Leonard Sax M.D., Ph.D is the author of book Girls on the Edge: The Four Factors Driving the New Crisis for Girls, and he writes “For girls puberty is often the years of spiritual awakening- when they struggle to figure out what they really care about”. Sax warns if “ girls are not healthy spiritually, they may find themselves not so much living as performing …. the technology of social networking sites, instant messaging, and texting makes it easy for girls to think they are living their own lives when in fact they are really putting on a show for their peers.“
And this is where the rubber meets the road because as Sax states “academics and athletics only take you so far when it comes to the dark night of the soul”… “even if a girl has top marks, and is in great physical health, those achievements will count for nothing when a crisis hits…life doesn’t always go smoothly, divorce, loss even death can happen.”
Researchers at Columbia University attribute growing rates of depression among young women to the “broad cultural lack of support or validation for spirituality”. Dr.Lisa Miller is the director of Clinical Psychology at Columbia University and writes, “Denying or ignoring the spiritual need of adolescents may end up creating a void in their lives that either devolves into depression or is filled by other forms of questing and challenge, such as drinking, unbridled consumerism, petty crime, sexual precocity, or flirtations with violence”.
But here is the kicker – as Sax states- “it seems if she has nurtured her spirit, she is bettered prepared.” Sax has chosen to define spirituality “as a way of connecting with your inner self…this is not about how you look or what kind of grades you get or who your friends with…it’s what you’re left with if you take all these things away.”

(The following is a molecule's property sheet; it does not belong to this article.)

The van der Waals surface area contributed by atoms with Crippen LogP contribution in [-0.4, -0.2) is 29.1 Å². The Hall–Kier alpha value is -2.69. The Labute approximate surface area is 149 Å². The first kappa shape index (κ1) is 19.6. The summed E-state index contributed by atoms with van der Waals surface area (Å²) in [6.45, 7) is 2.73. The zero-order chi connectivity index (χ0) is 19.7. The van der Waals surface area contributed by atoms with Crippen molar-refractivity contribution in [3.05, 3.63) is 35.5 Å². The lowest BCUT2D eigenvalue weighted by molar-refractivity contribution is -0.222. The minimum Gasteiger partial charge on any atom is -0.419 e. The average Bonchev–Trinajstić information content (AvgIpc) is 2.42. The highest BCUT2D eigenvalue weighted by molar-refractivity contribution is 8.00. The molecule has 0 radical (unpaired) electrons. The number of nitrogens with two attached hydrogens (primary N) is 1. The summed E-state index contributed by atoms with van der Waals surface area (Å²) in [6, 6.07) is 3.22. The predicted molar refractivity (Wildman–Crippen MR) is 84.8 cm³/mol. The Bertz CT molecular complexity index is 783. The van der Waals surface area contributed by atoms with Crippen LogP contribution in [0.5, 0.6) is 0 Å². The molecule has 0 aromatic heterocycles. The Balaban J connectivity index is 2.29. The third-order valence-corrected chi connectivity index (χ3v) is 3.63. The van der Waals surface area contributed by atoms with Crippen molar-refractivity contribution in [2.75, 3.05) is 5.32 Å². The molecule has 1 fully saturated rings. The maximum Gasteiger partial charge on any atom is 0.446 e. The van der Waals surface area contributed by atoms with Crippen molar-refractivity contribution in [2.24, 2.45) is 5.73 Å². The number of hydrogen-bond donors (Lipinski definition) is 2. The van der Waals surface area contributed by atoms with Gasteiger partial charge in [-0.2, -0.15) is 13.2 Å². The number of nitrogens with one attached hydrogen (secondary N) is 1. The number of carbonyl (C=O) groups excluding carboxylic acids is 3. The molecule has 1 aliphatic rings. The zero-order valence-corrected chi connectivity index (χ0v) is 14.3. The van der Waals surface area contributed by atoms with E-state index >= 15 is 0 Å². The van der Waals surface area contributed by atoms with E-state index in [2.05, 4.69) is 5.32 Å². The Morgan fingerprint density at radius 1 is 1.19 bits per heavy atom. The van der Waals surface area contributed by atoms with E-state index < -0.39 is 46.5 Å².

To that end Sax suggests we begin by asking girls open-ended questions -does she believe in God? How come? If yes, is God male or female? Or both or neither? What makes her think so?”…“we need to help girls understand who they are and who they want to become regardless of the pressures from the society and popular culture to conform to certain ideals”.
So while I’m not sure how to go about it, my goal is to create a therapeutic class that connects young women with their spirits. I want to figure out how nurturing spirituality differs from lets say, religious indoctrination, and I want to find a way to deal with whatever taboo lies behind our inability to deal with what the research is telling us. Sociologists have known since the 90’s that religious or spiritual involvement offers protective benefits for girls and young women that it doesn’t offer boys or men.
That’s why it seems vital at a time when spirituality is almost entirely absent from educational discourse or popular culture that yoga class remain a place where young women are asked to find the “still center within “or “honour the light in her” or experience her body as “sacred space”. Yoga offers a unique invitation to a young woman to experience herself as a spiritual being -and this experience can be profound in a culture where she is encouraged to value herself for her physical appearance and accomplishments alone.
So in deciding how to define spirituality for my practicum class I will take a cue from teens themselves. A University of Missouri researcher is examining responses to the question “What does it mean to be a spiritual young person?”And so far answers reveal that spirituality means:
- To have purpose
- To have the bond of connections, including those to a higher power (typically God), people and nature.
- To have a foundation of well-being, including joy and fulfillment, energy and peace
And I think it worth remembering that word spirituality derives from the Latin Spiritus or Spirare – to breathe. And the breath, of course, defines the very essence of yoga – it is the unifying link between the body and the divine.
Yoga therapy is defined by the International Association of Yoga Therapists (IAYT) as “the process of empowering individuals to progress toward improved health and well-being through the application of the philosophy and practice of yoga. That’s why for my yoga therapy practicum class I’m not going to beat around the bush. I’m just going to come out and say it. Through Yoga we discover our Spirit. And that’s good medicine.